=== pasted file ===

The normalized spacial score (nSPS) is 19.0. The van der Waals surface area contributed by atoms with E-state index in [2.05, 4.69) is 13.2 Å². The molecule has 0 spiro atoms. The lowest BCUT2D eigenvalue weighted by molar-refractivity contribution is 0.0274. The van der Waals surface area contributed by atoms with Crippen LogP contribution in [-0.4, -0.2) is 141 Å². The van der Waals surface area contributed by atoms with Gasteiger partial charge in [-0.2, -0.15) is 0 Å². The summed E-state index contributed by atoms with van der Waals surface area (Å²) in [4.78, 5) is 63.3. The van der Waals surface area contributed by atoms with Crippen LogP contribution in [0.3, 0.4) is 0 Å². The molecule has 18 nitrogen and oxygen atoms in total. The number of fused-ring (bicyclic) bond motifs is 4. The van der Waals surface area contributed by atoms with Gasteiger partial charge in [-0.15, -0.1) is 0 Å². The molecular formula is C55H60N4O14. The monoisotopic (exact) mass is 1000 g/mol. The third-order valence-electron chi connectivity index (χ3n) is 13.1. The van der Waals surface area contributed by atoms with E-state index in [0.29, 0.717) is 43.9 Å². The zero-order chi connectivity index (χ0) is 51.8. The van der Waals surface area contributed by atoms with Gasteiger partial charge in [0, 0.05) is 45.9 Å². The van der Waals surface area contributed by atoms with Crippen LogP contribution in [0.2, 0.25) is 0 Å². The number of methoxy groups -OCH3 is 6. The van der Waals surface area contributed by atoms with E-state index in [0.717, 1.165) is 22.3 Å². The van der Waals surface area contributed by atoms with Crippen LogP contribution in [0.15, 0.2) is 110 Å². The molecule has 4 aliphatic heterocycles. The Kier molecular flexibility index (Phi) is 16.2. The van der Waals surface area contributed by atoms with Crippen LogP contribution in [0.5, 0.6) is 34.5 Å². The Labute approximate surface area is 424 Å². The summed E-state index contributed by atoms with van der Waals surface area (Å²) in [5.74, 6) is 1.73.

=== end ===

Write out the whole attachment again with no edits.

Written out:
The normalized spacial score (nSPS) is 19.0. The van der Waals surface area contributed by atoms with E-state index in [2.05, 4.69) is 13.2 Å². The molecule has 0 spiro atoms. The lowest BCUT2D eigenvalue weighted by molar-refractivity contribution is 0.0274. The van der Waals surface area contributed by atoms with Crippen LogP contribution in [-0.4, -0.2) is 141 Å². The van der Waals surface area contributed by atoms with Gasteiger partial charge in [-0.2, -0.15) is 0 Å². The summed E-state index contributed by atoms with van der Waals surface area (Å²) in [4.78, 5) is 63.3. The van der Waals surface area contributed by atoms with Crippen LogP contribution in [0.3, 0.4) is 0 Å². The molecule has 18 nitrogen and oxygen atoms in total. The number of fused-ring (bicyclic) bond motifs is 4. The van der Waals surface area contributed by atoms with Gasteiger partial charge in [-0.15, -0.1) is 0 Å². The molecular formula is C55H60N4O14. The monoisotopic (exact) mass is 1000 g/mol. The third-order valence-electron chi connectivity index (χ3n) is 13.1. The van der Waals surface area contributed by atoms with E-state index in [0.29, 0.717) is 43.9 Å². The zero-order chi connectivity index (χ0) is 51.8. The van der Waals surface area contributed by atoms with Gasteiger partial charge in [0, 0.05) is 45.9 Å². The van der Waals surface area contributed by atoms with Crippen LogP contribution in [0.2, 0.25) is 0 Å². The number of methoxy groups -OCH3 is 6. The van der Waals surface area contributed by atoms with E-state index in [0.717, 1.165) is 22.3 Å². The van der Waals surface area contributed by atoms with Crippen LogP contribution in [0.15, 0.2) is 110 Å². The molecule has 4 aliphatic heterocycles. The Kier molecular flexibility index (Phi) is 16.2. The van der Waals surface area contributed by atoms with Crippen LogP contribution in [0.5, 0.6) is 34.5 Å². The Labute approximate surface area is 424 Å². The summed E-state index contributed by atoms with van der Waals surface area (Å²) in [5.74, 6) is 1.73.